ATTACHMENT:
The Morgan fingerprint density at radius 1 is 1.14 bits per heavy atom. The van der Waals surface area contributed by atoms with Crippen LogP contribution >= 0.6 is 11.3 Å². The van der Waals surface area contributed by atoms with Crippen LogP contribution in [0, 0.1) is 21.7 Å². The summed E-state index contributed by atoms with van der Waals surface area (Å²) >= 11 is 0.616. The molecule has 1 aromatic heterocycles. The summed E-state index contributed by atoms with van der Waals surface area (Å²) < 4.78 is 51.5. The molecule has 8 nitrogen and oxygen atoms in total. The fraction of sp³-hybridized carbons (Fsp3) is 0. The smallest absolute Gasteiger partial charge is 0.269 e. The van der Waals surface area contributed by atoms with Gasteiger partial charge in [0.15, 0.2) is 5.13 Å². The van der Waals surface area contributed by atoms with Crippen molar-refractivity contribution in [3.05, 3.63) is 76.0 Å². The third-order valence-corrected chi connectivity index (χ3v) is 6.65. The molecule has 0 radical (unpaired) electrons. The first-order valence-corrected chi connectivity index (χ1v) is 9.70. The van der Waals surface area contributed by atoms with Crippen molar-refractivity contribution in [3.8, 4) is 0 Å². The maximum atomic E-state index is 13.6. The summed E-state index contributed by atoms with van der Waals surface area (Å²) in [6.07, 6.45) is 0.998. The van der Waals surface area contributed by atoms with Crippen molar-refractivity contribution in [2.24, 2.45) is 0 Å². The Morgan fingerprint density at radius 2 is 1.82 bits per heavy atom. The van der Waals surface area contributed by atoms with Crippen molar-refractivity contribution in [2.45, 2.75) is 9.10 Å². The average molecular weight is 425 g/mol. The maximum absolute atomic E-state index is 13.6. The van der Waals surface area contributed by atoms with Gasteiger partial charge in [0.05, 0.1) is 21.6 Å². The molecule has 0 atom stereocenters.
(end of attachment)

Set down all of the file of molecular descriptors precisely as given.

The Morgan fingerprint density at radius 1 is 1.14 bits per heavy atom. The van der Waals surface area contributed by atoms with Crippen LogP contribution >= 0.6 is 11.3 Å². The van der Waals surface area contributed by atoms with Crippen LogP contribution in [0, 0.1) is 21.7 Å². The summed E-state index contributed by atoms with van der Waals surface area (Å²) >= 11 is 0.616. The molecule has 1 aromatic heterocycles. The summed E-state index contributed by atoms with van der Waals surface area (Å²) < 4.78 is 51.5. The molecule has 8 nitrogen and oxygen atoms in total. The fraction of sp³-hybridized carbons (Fsp3) is 0. The smallest absolute Gasteiger partial charge is 0.269 e. The van der Waals surface area contributed by atoms with Gasteiger partial charge in [0.15, 0.2) is 5.13 Å². The van der Waals surface area contributed by atoms with Crippen molar-refractivity contribution in [3.05, 3.63) is 76.0 Å². The third-order valence-corrected chi connectivity index (χ3v) is 6.65. The molecule has 0 radical (unpaired) electrons. The first-order valence-corrected chi connectivity index (χ1v) is 9.70. The van der Waals surface area contributed by atoms with Crippen molar-refractivity contribution in [3.8, 4) is 0 Å². The maximum atomic E-state index is 13.6. The summed E-state index contributed by atoms with van der Waals surface area (Å²) in [6.07, 6.45) is 0.998. The van der Waals surface area contributed by atoms with Crippen molar-refractivity contribution in [2.24, 2.45) is 0 Å². The Morgan fingerprint density at radius 2 is 1.82 bits per heavy atom. The van der Waals surface area contributed by atoms with Crippen molar-refractivity contribution in [2.45, 2.75) is 9.10 Å². The average molecular weight is 425 g/mol. The maximum absolute atomic E-state index is 13.6. The van der Waals surface area contributed by atoms with Gasteiger partial charge in [0.05, 0.1) is 21.6 Å². The molecule has 0 atom stereocenters.